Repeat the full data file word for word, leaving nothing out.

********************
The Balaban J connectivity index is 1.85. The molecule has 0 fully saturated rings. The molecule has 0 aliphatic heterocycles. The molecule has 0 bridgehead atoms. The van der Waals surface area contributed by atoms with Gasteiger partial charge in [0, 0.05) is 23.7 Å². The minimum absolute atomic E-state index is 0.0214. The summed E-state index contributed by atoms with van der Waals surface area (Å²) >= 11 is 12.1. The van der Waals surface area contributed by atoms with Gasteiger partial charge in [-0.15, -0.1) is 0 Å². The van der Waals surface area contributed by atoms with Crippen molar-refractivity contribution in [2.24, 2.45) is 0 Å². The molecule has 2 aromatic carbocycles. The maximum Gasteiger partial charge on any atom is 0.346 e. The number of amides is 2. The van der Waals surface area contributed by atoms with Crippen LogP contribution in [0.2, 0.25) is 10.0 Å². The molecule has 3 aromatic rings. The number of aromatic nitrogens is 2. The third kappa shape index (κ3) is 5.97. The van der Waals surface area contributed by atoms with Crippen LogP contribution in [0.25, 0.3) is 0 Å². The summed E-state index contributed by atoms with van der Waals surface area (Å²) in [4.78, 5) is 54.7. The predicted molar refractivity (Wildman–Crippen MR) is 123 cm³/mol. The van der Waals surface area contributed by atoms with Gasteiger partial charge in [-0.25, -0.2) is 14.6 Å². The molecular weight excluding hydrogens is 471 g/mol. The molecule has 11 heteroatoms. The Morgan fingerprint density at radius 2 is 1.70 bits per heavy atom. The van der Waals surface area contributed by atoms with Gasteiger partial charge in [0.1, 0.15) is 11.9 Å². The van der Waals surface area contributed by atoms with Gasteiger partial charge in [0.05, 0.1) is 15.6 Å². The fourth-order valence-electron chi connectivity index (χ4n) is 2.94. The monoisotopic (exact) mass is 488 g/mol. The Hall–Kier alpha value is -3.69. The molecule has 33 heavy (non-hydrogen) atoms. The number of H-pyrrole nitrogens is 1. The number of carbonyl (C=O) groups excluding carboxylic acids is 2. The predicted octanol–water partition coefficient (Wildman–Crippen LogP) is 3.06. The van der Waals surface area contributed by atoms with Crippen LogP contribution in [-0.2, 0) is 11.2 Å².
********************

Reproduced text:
The Balaban J connectivity index is 1.85. The molecule has 0 fully saturated rings. The molecule has 0 aliphatic heterocycles. The molecule has 0 bridgehead atoms. The van der Waals surface area contributed by atoms with Gasteiger partial charge in [0, 0.05) is 23.7 Å². The minimum absolute atomic E-state index is 0.0214. The summed E-state index contributed by atoms with van der Waals surface area (Å²) >= 11 is 12.1. The van der Waals surface area contributed by atoms with Gasteiger partial charge in [-0.15, -0.1) is 0 Å². The van der Waals surface area contributed by atoms with Crippen molar-refractivity contribution in [2.24, 2.45) is 0 Å². The molecule has 2 aromatic carbocycles. The maximum Gasteiger partial charge on any atom is 0.346 e. The number of amides is 2. The van der Waals surface area contributed by atoms with Crippen LogP contribution in [0.2, 0.25) is 10.0 Å². The molecule has 3 aromatic rings. The number of aromatic nitrogens is 2. The third kappa shape index (κ3) is 5.97. The van der Waals surface area contributed by atoms with Crippen LogP contribution in [0.25, 0.3) is 0 Å². The summed E-state index contributed by atoms with van der Waals surface area (Å²) in [4.78, 5) is 54.7. The predicted molar refractivity (Wildman–Crippen MR) is 123 cm³/mol. The van der Waals surface area contributed by atoms with Gasteiger partial charge in [-0.25, -0.2) is 14.6 Å². The molecular weight excluding hydrogens is 471 g/mol. The molecule has 11 heteroatoms. The Morgan fingerprint density at radius 2 is 1.70 bits per heavy atom. The van der Waals surface area contributed by atoms with Gasteiger partial charge in [0.1, 0.15) is 11.9 Å². The van der Waals surface area contributed by atoms with Gasteiger partial charge in [0.05, 0.1) is 15.6 Å². The fourth-order valence-electron chi connectivity index (χ4n) is 2.94. The monoisotopic (exact) mass is 488 g/mol. The Hall–Kier alpha value is -3.69. The molecule has 33 heavy (non-hydrogen) atoms. The number of H-pyrrole nitrogens is 1. The number of carbonyl (C=O) groups excluding carboxylic acids is 2. The predicted octanol–water partition coefficient (Wildman–Crippen LogP) is 3.06. The van der Waals surface area contributed by atoms with Crippen LogP contribution in [-0.2, 0) is 11.2 Å².